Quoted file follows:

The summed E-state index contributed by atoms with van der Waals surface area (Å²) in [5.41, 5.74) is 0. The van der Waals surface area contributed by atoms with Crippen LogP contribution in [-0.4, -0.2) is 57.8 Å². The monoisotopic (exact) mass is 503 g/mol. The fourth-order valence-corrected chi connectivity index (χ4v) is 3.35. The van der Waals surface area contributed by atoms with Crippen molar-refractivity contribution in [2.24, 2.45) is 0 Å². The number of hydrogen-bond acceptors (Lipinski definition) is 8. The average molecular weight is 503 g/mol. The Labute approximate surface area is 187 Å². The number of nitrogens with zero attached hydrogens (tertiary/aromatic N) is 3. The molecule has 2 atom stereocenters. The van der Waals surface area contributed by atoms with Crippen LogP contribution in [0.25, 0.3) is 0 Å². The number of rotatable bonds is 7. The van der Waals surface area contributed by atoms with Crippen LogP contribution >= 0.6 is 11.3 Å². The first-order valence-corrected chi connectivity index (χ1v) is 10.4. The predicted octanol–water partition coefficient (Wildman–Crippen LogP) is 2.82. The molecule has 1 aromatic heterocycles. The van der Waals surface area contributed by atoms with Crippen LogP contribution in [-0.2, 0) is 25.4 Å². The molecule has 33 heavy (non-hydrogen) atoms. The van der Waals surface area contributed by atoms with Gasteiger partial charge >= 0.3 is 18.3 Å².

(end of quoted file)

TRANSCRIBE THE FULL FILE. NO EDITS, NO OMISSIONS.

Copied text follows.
The summed E-state index contributed by atoms with van der Waals surface area (Å²) in [5.41, 5.74) is 0. The van der Waals surface area contributed by atoms with Crippen LogP contribution in [-0.4, -0.2) is 57.8 Å². The monoisotopic (exact) mass is 503 g/mol. The fourth-order valence-corrected chi connectivity index (χ4v) is 3.35. The van der Waals surface area contributed by atoms with Crippen molar-refractivity contribution in [2.24, 2.45) is 0 Å². The number of hydrogen-bond acceptors (Lipinski definition) is 8. The average molecular weight is 503 g/mol. The Labute approximate surface area is 187 Å². The number of nitrogens with zero attached hydrogens (tertiary/aromatic N) is 3. The molecule has 2 atom stereocenters. The van der Waals surface area contributed by atoms with Crippen LogP contribution in [0.25, 0.3) is 0 Å². The number of rotatable bonds is 7. The van der Waals surface area contributed by atoms with Crippen LogP contribution >= 0.6 is 11.3 Å². The first-order valence-corrected chi connectivity index (χ1v) is 10.4. The predicted octanol–water partition coefficient (Wildman–Crippen LogP) is 2.82. The molecule has 1 aromatic heterocycles. The van der Waals surface area contributed by atoms with Crippen LogP contribution in [-0.2, 0) is 25.4 Å². The molecule has 33 heavy (non-hydrogen) atoms. The van der Waals surface area contributed by atoms with Gasteiger partial charge >= 0.3 is 18.3 Å².